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by Dr. Beverly Bird

As a long-time marriage therapist, one thing I have found to be true is this: After a few years of marriage couples let up on some of the things that came naturally when dating and first married. One of those things is the expression of gratitude for each other. It may seem small, but it’’s actually a really big deal. And since I know that almost all couples need to work on this, I begin weaving it back into the relationship in the very first session and make it a homework assignment. So what do I mean by gratitude?

I think we all know the dictionary definition of gratitude, which is a feeling of being grateful or thankful. But what I am talking about here goes a little further——it’’s a deep sense of appreciation for your spouse.   It goes beyond the cursory ‘thank you’ for picking up the dry cleaning or loading the dishwasher. Although it’’s nice to hear thank you for things we get done, I like to challenge couples to dig a little deeper and offer an expression of appreciation that goes to the heart whenever possible. And it’’s not okay to just think nice things——we have to say them out loud so our spouse will know!

The assignment goes like this——every night before going to bed, come together face-to-face and say, “One thing I really appreciate about you is…” . . . and then name the quality. And I have the other spouse repeat it back, just to make sure they heard it and don’’t deflect it. They will repeat, “One thing you really appreciate me is…” . . . This only takes a minute or so but the face-to-face part is essential. It’’s qualitatively different than a “”thank you”” spoken from the next room. Here are some examples.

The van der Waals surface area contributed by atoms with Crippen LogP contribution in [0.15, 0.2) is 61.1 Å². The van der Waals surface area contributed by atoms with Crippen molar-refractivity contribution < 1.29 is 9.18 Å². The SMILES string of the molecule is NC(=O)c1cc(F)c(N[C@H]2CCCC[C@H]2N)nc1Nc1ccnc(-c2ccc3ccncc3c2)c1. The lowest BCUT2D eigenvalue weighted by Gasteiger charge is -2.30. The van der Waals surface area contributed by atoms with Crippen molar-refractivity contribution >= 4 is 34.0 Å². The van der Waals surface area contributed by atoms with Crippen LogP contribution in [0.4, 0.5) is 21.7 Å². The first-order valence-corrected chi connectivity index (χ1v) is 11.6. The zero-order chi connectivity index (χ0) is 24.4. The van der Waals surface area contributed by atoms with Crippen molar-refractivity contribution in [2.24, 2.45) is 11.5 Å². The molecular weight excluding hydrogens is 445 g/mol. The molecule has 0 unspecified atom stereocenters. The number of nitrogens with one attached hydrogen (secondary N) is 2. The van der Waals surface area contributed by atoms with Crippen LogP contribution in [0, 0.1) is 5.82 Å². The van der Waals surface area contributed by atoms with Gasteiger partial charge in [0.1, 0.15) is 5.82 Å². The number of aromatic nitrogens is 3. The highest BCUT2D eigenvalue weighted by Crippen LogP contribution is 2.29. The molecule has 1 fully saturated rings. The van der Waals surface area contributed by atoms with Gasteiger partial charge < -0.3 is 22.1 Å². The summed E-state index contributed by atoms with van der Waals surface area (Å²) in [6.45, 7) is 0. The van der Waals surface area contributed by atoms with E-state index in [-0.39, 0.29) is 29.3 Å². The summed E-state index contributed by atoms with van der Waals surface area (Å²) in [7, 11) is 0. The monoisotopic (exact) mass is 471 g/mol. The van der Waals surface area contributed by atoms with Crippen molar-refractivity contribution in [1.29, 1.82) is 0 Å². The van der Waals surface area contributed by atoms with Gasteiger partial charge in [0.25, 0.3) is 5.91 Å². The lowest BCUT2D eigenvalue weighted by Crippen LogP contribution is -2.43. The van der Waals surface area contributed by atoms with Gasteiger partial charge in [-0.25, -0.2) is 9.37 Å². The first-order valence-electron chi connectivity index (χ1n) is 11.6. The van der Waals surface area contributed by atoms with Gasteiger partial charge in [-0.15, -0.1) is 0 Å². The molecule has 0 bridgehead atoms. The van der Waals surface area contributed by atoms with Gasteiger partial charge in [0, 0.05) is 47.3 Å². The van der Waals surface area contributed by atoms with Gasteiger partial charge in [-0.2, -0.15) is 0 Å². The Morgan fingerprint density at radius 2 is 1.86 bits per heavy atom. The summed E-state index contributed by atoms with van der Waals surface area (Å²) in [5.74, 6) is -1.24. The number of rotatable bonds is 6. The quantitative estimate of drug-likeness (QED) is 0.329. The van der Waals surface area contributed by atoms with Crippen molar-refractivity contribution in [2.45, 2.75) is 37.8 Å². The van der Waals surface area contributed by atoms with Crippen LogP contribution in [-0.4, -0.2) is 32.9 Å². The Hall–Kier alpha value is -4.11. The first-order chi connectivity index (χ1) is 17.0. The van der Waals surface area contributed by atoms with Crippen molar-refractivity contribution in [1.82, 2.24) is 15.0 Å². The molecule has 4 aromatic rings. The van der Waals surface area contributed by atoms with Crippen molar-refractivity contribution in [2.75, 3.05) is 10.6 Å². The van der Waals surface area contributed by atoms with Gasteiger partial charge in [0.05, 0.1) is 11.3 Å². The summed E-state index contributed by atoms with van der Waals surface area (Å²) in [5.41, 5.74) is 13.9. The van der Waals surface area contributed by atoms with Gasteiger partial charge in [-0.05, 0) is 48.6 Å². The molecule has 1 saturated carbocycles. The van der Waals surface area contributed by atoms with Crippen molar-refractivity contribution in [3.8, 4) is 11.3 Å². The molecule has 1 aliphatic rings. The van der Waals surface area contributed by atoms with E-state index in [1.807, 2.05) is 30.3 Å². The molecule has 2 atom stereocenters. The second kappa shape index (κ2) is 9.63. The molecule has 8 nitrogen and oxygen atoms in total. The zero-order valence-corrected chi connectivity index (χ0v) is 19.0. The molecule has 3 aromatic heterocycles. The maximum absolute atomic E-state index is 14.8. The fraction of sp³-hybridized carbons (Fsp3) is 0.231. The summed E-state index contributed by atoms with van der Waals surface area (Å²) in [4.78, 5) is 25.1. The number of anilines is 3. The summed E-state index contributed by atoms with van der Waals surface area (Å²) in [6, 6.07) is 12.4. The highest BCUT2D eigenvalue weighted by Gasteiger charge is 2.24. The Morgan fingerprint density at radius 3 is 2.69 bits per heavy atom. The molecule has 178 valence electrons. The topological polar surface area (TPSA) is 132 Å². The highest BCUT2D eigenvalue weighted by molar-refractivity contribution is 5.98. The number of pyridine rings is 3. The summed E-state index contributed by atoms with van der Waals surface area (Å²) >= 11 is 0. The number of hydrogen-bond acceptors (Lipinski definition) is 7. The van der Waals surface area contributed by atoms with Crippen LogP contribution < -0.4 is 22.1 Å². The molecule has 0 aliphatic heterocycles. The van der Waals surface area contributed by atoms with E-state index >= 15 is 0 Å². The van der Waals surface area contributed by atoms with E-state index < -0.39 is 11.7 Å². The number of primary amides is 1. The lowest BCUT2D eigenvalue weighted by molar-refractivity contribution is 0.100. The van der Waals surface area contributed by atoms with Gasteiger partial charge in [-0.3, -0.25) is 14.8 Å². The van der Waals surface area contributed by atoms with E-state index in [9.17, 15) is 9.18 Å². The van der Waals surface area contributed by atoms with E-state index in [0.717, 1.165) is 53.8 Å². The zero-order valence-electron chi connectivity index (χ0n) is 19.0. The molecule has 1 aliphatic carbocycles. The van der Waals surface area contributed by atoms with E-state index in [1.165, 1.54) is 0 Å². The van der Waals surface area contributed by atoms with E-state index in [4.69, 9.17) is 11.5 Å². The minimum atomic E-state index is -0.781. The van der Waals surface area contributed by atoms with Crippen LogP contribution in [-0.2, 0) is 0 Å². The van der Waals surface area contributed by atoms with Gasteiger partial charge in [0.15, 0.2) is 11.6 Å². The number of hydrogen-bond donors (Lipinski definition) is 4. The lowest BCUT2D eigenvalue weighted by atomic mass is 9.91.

One thing I really appreciate about you is… . . .

  • Your ability to laugh at yourself when you make mistakes.
  • Your dedication to our family.
  • Your wit and sense of humor.
  • Your commitment to God.
  • The character qualities you model for our children.

So that you don’’t stumble around when it’’s time to do this at night, be thinking throughout the day of things you are grateful for in your spouse. And yes, you can do this even if you’’re mad at each other for something on that day. Try to rise above that and recall some of the good.

Do you know that research tells us that when couples come to therapy for help with their relationship, they are coming for the 20 percent that isn’’t working? That is great news! It means that 80 percent is working and that is something to be grateful for.


Dr. Beverly Bird is a Psychologist and Marriage Therapist in the Atlanta area